Companies should ensure they engage with insurers at the right levels and check their excess policy when making a directors’ and officers’ insurance claim.
Corporate wrongdoing is once again back in the spotlight. Directors’ and officers’ (D&O) insurers are closely watching several cases, particularly the mounting number of class actions against Volkswagen, which recently admitted using engine management software to dupe diesel emissions tests.
The incident has already sparked investor and consumer class action litigation in the US against the company and its directors. Volkswagen also faces a collective action brought in the Netherlands on behalf of European investors that purchased shares in the car giant via a Dutch bank or broker.
Volkswagen’s woes are just the latest to hit the international corporate sector. Brazil has also been in the headlines, with corruption allegations against Brazilian oil group Petrobras and other companies that are likely to generate significant defence costs and damages, and create potentially contentious claims for D&O insurers.
Meanwhile, in the UK Tesco’s D&O insurers will no doubt be dealing with the fall-out related to the retailer admitting to accounting irregularities in 2014.
Primary and excess rates.
Despite such potentially major claims making the headlines, the D&O market continues to be dominated by oversupply of capacity. This is keeping rates depressed, although primary insurers are looking to apply rate increases, where justified, on a risk-specific basis.
Recently the D&O market has also seen a growing disconnect between primary and excess premium rates – while primary insurers deal with directors’ initial defence costs, these costs typically do not affect the excess markets.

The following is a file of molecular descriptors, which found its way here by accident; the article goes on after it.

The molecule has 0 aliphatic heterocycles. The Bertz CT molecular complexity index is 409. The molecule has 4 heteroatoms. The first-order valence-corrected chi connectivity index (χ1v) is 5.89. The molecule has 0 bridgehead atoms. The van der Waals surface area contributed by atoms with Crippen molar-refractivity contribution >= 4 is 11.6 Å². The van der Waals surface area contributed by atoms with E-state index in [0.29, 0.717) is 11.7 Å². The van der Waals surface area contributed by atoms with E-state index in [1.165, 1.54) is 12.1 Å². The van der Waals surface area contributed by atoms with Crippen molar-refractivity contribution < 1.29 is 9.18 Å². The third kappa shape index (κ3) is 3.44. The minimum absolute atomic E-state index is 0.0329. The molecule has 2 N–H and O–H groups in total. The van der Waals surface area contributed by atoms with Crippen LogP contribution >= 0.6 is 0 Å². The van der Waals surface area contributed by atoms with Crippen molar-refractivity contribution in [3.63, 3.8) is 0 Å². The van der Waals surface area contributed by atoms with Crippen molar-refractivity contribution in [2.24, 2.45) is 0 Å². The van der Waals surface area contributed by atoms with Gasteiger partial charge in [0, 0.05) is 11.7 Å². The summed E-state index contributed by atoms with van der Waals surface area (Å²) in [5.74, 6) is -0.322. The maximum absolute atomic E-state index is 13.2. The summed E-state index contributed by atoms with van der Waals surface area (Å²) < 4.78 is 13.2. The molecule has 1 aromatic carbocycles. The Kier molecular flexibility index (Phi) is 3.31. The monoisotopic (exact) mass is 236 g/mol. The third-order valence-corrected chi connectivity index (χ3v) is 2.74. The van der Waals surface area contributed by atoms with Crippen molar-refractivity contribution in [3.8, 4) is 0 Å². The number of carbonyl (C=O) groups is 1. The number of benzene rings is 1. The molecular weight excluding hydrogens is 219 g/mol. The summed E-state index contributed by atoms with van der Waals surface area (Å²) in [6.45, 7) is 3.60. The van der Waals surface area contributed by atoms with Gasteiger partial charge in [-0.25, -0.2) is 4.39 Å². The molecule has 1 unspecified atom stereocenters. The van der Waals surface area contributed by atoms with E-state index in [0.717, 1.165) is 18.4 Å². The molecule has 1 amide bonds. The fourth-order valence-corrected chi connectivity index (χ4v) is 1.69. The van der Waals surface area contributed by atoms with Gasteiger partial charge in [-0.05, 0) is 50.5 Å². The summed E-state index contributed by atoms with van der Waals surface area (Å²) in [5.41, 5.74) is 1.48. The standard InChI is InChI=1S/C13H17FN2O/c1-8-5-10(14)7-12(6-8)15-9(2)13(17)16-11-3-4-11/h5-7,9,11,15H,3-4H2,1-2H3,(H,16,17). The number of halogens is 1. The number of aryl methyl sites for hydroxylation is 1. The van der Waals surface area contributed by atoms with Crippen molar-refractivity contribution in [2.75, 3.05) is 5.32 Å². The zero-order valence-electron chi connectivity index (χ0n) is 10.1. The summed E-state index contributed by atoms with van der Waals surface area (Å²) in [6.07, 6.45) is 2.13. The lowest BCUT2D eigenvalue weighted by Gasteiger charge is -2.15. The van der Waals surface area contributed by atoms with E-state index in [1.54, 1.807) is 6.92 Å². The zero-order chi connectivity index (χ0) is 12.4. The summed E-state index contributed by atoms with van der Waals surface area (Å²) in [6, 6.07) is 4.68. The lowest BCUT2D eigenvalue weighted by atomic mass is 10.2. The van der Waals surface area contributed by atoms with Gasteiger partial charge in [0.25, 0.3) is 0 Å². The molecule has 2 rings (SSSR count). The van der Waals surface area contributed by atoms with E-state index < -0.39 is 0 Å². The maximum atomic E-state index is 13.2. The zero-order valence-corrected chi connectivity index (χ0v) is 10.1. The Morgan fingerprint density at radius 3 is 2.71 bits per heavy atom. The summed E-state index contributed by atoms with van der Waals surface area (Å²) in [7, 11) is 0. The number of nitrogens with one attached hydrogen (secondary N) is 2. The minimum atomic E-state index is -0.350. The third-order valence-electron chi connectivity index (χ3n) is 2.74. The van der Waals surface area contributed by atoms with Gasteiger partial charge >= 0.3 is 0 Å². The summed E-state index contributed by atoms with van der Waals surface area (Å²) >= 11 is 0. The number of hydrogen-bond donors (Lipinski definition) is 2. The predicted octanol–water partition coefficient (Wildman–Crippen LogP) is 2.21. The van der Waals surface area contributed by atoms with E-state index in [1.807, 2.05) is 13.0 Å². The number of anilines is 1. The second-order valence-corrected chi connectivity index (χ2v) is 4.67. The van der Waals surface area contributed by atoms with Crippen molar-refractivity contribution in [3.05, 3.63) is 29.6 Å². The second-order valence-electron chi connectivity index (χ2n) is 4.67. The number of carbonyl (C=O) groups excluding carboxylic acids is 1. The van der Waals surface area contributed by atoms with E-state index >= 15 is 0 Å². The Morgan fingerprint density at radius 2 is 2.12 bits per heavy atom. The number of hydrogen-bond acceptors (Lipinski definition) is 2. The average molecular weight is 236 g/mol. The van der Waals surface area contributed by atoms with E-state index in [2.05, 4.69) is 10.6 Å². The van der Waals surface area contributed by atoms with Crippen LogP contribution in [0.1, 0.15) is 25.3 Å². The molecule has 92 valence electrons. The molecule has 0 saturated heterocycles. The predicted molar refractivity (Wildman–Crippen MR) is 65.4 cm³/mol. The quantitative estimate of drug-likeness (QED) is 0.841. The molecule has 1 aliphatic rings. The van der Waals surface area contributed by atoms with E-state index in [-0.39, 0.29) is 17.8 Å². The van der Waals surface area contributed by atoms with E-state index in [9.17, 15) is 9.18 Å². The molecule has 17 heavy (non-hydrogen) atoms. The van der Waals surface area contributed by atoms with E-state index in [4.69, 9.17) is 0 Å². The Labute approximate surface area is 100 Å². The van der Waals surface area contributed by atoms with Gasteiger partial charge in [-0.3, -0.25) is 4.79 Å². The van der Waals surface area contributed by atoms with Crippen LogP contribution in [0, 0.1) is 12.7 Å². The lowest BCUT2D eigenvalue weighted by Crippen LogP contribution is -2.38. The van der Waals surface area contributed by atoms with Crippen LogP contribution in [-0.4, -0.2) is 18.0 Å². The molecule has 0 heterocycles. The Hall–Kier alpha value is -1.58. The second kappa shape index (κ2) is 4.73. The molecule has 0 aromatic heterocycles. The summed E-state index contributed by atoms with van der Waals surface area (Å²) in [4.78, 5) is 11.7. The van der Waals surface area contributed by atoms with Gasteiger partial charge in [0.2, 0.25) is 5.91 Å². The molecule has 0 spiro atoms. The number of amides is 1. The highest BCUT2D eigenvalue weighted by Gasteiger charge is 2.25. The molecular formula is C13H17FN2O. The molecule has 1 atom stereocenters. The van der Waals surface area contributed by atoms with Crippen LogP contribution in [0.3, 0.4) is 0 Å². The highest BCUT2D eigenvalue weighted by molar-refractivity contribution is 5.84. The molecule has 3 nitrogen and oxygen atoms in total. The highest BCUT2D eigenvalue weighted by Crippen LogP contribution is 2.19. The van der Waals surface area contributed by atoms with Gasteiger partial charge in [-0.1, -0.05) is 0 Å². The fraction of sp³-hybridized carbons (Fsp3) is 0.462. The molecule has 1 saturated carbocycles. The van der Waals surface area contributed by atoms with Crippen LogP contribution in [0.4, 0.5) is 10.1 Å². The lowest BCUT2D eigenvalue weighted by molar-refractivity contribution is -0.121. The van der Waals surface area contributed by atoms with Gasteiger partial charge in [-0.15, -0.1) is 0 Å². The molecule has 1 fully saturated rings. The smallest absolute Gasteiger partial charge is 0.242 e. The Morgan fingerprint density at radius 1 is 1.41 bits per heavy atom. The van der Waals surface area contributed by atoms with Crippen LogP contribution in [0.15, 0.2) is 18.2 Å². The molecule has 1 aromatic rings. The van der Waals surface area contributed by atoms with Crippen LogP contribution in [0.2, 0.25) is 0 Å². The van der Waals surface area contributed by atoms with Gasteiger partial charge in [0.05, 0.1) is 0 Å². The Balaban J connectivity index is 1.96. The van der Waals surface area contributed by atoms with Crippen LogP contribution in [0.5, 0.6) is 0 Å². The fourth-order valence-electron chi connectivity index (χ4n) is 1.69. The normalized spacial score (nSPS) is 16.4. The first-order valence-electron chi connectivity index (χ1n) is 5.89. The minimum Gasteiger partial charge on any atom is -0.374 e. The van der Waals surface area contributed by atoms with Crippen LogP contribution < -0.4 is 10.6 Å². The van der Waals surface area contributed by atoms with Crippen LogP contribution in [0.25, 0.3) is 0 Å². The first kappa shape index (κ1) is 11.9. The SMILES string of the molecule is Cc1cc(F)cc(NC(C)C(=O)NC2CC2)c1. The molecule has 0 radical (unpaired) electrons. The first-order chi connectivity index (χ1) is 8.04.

Tip for insurance buyers
When facing the prospect of notifying a D&O claim, it is very important to engage with insurers at the appropriate levels within the organisation and give careful consideration to the drafting of the notice and subsequent communication.
D&O claims will often involve conflicts between directors sitting on the same board and revolve around serious allegations as to the appropriateness of their conduct. Notifying this to insurers in an appropriate manner is an important part of the claims process.
D&O insurance buyers should also review their excess policy forms to ensure that they are fully ‘follow form’ (mirror the primary policy language) and don’t introduce any additional terms.
The excess policy should also address how insurers will respond where there is a compromised claims settlement, or where the underlying insurers do not respond because of insolvency or policy language preventing aggregation of limits available to the insured under more than one policy.
For further information, please contact Kurt Rothmann, Head of Management Liability on +44 (0)20 7528 4961